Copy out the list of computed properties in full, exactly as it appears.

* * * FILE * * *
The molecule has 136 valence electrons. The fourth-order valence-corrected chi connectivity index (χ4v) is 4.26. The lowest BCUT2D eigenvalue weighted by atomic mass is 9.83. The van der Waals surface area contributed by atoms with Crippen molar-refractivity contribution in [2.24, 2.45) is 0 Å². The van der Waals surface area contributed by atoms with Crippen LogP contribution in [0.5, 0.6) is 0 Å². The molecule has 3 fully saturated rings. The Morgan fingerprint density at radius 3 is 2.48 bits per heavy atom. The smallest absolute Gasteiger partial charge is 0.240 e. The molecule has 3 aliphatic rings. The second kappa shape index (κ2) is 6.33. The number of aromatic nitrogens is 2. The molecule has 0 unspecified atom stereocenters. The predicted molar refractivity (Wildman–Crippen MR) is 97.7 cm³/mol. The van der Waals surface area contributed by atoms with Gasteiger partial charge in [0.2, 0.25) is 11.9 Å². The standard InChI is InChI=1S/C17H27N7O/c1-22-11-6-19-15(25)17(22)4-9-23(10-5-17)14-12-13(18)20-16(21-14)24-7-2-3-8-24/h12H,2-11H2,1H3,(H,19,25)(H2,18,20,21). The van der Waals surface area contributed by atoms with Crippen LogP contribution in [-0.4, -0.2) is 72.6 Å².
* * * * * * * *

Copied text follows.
The molecule has 136 valence electrons. The fourth-order valence-corrected chi connectivity index (χ4v) is 4.26. The lowest BCUT2D eigenvalue weighted by atomic mass is 9.83. The van der Waals surface area contributed by atoms with Crippen molar-refractivity contribution in [2.24, 2.45) is 0 Å². The van der Waals surface area contributed by atoms with Crippen LogP contribution in [0.5, 0.6) is 0 Å². The molecule has 3 fully saturated rings. The Morgan fingerprint density at radius 3 is 2.48 bits per heavy atom. The smallest absolute Gasteiger partial charge is 0.240 e. The molecule has 3 aliphatic rings. The second kappa shape index (κ2) is 6.33. The number of aromatic nitrogens is 2. The molecule has 0 unspecified atom stereocenters. The predicted molar refractivity (Wildman–Crippen MR) is 97.7 cm³/mol. The van der Waals surface area contributed by atoms with Gasteiger partial charge in [0.2, 0.25) is 11.9 Å². The standard InChI is InChI=1S/C17H27N7O/c1-22-11-6-19-15(25)17(22)4-9-23(10-5-17)14-12-13(18)20-16(21-14)24-7-2-3-8-24/h12H,2-11H2,1H3,(H,19,25)(H2,18,20,21). The van der Waals surface area contributed by atoms with Crippen LogP contribution in [-0.4, -0.2) is 72.6 Å².